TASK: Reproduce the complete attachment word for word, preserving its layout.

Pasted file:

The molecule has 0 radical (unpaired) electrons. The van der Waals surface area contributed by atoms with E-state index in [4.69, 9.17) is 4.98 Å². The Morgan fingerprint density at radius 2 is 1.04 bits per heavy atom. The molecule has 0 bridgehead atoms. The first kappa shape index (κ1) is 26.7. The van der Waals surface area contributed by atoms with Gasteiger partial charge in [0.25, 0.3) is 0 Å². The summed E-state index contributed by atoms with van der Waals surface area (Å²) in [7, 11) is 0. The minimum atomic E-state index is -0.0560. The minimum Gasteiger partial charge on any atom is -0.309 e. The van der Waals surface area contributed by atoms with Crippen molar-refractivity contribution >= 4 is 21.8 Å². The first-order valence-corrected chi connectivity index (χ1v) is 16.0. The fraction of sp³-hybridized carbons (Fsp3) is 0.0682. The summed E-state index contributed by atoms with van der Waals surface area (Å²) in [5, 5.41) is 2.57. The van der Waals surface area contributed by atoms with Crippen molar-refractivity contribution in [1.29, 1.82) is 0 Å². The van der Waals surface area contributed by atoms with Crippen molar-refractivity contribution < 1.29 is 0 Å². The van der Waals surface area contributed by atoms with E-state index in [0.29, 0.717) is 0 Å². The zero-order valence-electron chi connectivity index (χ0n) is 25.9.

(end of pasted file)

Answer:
The molecule has 0 radical (unpaired) electrons. The van der Waals surface area contributed by atoms with E-state index in [4.69, 9.17) is 4.98 Å². The Morgan fingerprint density at radius 2 is 1.04 bits per heavy atom. The molecule has 0 bridgehead atoms. The first kappa shape index (κ1) is 26.7. The van der Waals surface area contributed by atoms with Gasteiger partial charge in [0.25, 0.3) is 0 Å². The summed E-state index contributed by atoms with van der Waals surface area (Å²) in [7, 11) is 0. The minimum atomic E-state index is -0.0560. The minimum Gasteiger partial charge on any atom is -0.309 e. The van der Waals surface area contributed by atoms with Crippen molar-refractivity contribution >= 4 is 21.8 Å². The first-order valence-corrected chi connectivity index (χ1v) is 16.0. The fraction of sp³-hybridized carbons (Fsp3) is 0.0682. The summed E-state index contributed by atoms with van der Waals surface area (Å²) in [5, 5.41) is 2.57. The van der Waals surface area contributed by atoms with Crippen molar-refractivity contribution in [1.29, 1.82) is 0 Å². The van der Waals surface area contributed by atoms with Crippen molar-refractivity contribution < 1.29 is 0 Å². The van der Waals surface area contributed by atoms with E-state index in [0.29, 0.717) is 0 Å². The zero-order valence-electron chi connectivity index (χ0n) is 25.9.